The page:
Temporary workers pose security risk

Temporary workers pose security risk

Websense survey finds that temporary staff have too much access to computer systems

Temporary workers across the UK are exposing businesses to information security risks, according to a survey carried out by security firm Websense.

The survey of more than 100 temporary staff found that 87 per cent were able to access documents from the company network drive, 52 per cent had used a colleague’s e-mail account and 80 per cent had unlimited access to the Internet from their work PC.

According to Websense, the findings show that, by neglecting to put procedures in place to protect against security breaches by temporary workers, businesses were running the risk of large-scale data loss. Staff were not properly briefed, the survey found, and 97 per cent said they either did not understand or had never heard of the Computer Misuse Act, while 79 per cent said they did not have to sign a PC or Internet use policy before starting a temporary assignment.

There was also evidence that businesses were not managing access to Web 2.0 technologies, with 67 per cent of workers admitting to using social networking sites such as Facebook during working hours, and 81 per cent able to access POP email such as Hotmail.

Emma Leith, an information security consultant at Comsec Consulting, said she was not surprised by the findings: “A lot of companies tend to have procedures and policies that are not really accessible because people don’t know they exist. This applies more so to temporary workers. The first thing they should be given is information on the firm’s procedures and policies on the Data Protection Act and on email misuse.”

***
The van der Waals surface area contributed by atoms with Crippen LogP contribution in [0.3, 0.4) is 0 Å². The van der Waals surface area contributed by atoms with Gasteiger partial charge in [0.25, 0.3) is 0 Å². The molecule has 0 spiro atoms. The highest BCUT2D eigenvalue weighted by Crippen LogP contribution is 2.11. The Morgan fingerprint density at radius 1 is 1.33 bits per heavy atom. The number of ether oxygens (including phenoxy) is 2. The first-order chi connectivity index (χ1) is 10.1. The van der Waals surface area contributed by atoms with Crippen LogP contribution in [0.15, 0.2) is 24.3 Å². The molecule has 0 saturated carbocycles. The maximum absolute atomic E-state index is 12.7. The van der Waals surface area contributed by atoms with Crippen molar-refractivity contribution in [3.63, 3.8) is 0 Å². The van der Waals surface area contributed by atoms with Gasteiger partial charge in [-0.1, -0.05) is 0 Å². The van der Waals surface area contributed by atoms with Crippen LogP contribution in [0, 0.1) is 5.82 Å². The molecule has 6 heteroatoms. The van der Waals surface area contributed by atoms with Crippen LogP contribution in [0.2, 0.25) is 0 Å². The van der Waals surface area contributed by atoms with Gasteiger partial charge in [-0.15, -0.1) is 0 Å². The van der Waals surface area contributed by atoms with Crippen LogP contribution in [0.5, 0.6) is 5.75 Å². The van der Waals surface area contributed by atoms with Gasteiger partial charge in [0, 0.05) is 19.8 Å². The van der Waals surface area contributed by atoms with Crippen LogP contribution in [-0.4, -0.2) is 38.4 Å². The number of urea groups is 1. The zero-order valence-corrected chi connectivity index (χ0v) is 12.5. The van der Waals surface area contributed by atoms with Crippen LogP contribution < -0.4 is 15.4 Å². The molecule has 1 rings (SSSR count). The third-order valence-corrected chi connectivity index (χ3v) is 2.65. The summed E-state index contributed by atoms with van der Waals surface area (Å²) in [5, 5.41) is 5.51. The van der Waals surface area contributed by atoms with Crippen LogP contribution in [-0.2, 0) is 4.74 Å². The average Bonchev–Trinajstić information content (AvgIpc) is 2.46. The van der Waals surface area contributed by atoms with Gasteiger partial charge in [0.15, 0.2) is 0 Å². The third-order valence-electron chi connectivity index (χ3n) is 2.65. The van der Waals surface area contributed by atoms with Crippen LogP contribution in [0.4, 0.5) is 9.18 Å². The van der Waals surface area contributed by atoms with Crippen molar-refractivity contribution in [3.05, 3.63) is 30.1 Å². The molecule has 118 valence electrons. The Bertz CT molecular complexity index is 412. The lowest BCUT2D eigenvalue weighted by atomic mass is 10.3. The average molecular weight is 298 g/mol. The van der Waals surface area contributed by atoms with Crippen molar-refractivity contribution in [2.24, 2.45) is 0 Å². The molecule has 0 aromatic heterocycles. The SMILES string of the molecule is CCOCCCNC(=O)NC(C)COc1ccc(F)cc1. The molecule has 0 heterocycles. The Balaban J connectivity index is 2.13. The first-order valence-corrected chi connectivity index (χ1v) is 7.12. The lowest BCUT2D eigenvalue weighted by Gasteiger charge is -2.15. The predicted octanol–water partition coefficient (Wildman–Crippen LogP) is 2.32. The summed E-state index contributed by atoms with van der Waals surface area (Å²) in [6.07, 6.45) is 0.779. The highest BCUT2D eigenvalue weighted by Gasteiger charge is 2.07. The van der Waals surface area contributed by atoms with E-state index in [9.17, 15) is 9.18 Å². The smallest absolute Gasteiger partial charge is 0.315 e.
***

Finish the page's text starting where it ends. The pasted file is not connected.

Leith said that the majority of security breaches come from within the organisation, and added that permanent workers also needed to be kept up-to-date with security policy. Often policies were not enforced, she added: “Even at the database level, I often see permissions not adhered to; there are certain sensitive files that everyone has access to when they should only be available for specific roles.”

Increasingly, she said, security procedures could be enforced through technological solutions, such as email encryption and unified threat management devices that could prevent certain files from being copied.